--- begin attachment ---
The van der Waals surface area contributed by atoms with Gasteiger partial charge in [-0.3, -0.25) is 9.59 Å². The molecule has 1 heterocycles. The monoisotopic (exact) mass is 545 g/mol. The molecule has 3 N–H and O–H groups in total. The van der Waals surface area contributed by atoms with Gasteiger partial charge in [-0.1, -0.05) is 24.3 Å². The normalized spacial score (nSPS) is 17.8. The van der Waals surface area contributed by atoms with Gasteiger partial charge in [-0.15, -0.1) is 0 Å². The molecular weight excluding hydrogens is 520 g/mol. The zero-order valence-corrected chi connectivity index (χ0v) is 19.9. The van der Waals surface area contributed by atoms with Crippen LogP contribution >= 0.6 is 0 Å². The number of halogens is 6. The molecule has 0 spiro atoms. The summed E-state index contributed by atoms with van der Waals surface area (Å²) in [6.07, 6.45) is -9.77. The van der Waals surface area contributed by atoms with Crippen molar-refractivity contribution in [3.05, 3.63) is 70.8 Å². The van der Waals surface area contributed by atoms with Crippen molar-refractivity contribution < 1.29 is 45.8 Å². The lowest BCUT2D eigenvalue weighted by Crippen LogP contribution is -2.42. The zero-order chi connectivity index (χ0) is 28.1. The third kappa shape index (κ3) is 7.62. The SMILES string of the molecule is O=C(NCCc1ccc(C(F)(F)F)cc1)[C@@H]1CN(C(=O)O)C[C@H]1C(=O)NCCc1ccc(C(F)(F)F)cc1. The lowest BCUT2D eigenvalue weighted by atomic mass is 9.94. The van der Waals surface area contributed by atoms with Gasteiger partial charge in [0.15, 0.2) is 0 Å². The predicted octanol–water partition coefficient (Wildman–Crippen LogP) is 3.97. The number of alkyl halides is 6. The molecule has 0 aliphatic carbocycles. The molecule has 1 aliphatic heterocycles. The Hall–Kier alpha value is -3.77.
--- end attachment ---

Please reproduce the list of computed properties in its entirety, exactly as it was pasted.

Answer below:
The van der Waals surface area contributed by atoms with Gasteiger partial charge in [-0.3, -0.25) is 9.59 Å². The molecule has 1 heterocycles. The monoisotopic (exact) mass is 545 g/mol. The molecule has 3 N–H and O–H groups in total. The van der Waals surface area contributed by atoms with Gasteiger partial charge in [-0.1, -0.05) is 24.3 Å². The normalized spacial score (nSPS) is 17.8. The van der Waals surface area contributed by atoms with Gasteiger partial charge in [-0.15, -0.1) is 0 Å². The molecular weight excluding hydrogens is 520 g/mol. The zero-order valence-corrected chi connectivity index (χ0v) is 19.9. The van der Waals surface area contributed by atoms with Crippen LogP contribution >= 0.6 is 0 Å². The number of halogens is 6. The molecule has 0 spiro atoms. The summed E-state index contributed by atoms with van der Waals surface area (Å²) in [6.07, 6.45) is -9.77. The van der Waals surface area contributed by atoms with Crippen molar-refractivity contribution in [3.05, 3.63) is 70.8 Å². The van der Waals surface area contributed by atoms with Crippen molar-refractivity contribution < 1.29 is 45.8 Å². The lowest BCUT2D eigenvalue weighted by Crippen LogP contribution is -2.42. The zero-order chi connectivity index (χ0) is 28.1. The third kappa shape index (κ3) is 7.62. The SMILES string of the molecule is O=C(NCCc1ccc(C(F)(F)F)cc1)[C@@H]1CN(C(=O)O)C[C@H]1C(=O)NCCc1ccc(C(F)(F)F)cc1. The lowest BCUT2D eigenvalue weighted by atomic mass is 9.94. The van der Waals surface area contributed by atoms with Gasteiger partial charge in [0.15, 0.2) is 0 Å². The predicted octanol–water partition coefficient (Wildman–Crippen LogP) is 3.97. The number of alkyl halides is 6. The molecule has 0 aliphatic carbocycles. The molecule has 1 aliphatic heterocycles. The Hall–Kier alpha value is -3.77.